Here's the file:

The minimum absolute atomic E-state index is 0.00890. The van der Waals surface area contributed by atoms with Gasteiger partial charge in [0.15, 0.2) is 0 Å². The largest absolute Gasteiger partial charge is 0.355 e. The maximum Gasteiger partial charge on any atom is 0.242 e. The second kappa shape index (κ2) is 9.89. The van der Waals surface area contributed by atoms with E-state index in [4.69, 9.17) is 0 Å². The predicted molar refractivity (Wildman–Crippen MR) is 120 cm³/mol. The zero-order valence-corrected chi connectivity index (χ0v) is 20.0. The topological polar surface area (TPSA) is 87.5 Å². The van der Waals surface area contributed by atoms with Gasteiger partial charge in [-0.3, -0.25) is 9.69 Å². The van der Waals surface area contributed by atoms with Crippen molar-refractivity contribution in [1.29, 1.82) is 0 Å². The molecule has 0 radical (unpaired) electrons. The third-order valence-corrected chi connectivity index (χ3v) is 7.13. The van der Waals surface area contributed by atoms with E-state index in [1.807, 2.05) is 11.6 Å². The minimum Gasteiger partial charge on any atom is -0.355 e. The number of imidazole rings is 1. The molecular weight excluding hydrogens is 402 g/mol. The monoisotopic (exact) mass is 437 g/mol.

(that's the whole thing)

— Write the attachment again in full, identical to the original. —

The minimum absolute atomic E-state index is 0.00890. The van der Waals surface area contributed by atoms with Gasteiger partial charge in [0.15, 0.2) is 0 Å². The largest absolute Gasteiger partial charge is 0.355 e. The maximum Gasteiger partial charge on any atom is 0.242 e. The second kappa shape index (κ2) is 9.89. The van der Waals surface area contributed by atoms with E-state index in [4.69, 9.17) is 0 Å². The predicted molar refractivity (Wildman–Crippen MR) is 120 cm³/mol. The zero-order valence-corrected chi connectivity index (χ0v) is 20.0. The topological polar surface area (TPSA) is 87.5 Å². The van der Waals surface area contributed by atoms with Gasteiger partial charge in [-0.3, -0.25) is 9.69 Å². The van der Waals surface area contributed by atoms with Crippen molar-refractivity contribution in [1.29, 1.82) is 0 Å². The molecule has 0 radical (unpaired) electrons. The third-order valence-corrected chi connectivity index (χ3v) is 7.13. The van der Waals surface area contributed by atoms with E-state index in [1.807, 2.05) is 11.6 Å². The minimum Gasteiger partial charge on any atom is -0.355 e. The number of imidazole rings is 1. The molecular weight excluding hydrogens is 402 g/mol. The monoisotopic (exact) mass is 437 g/mol.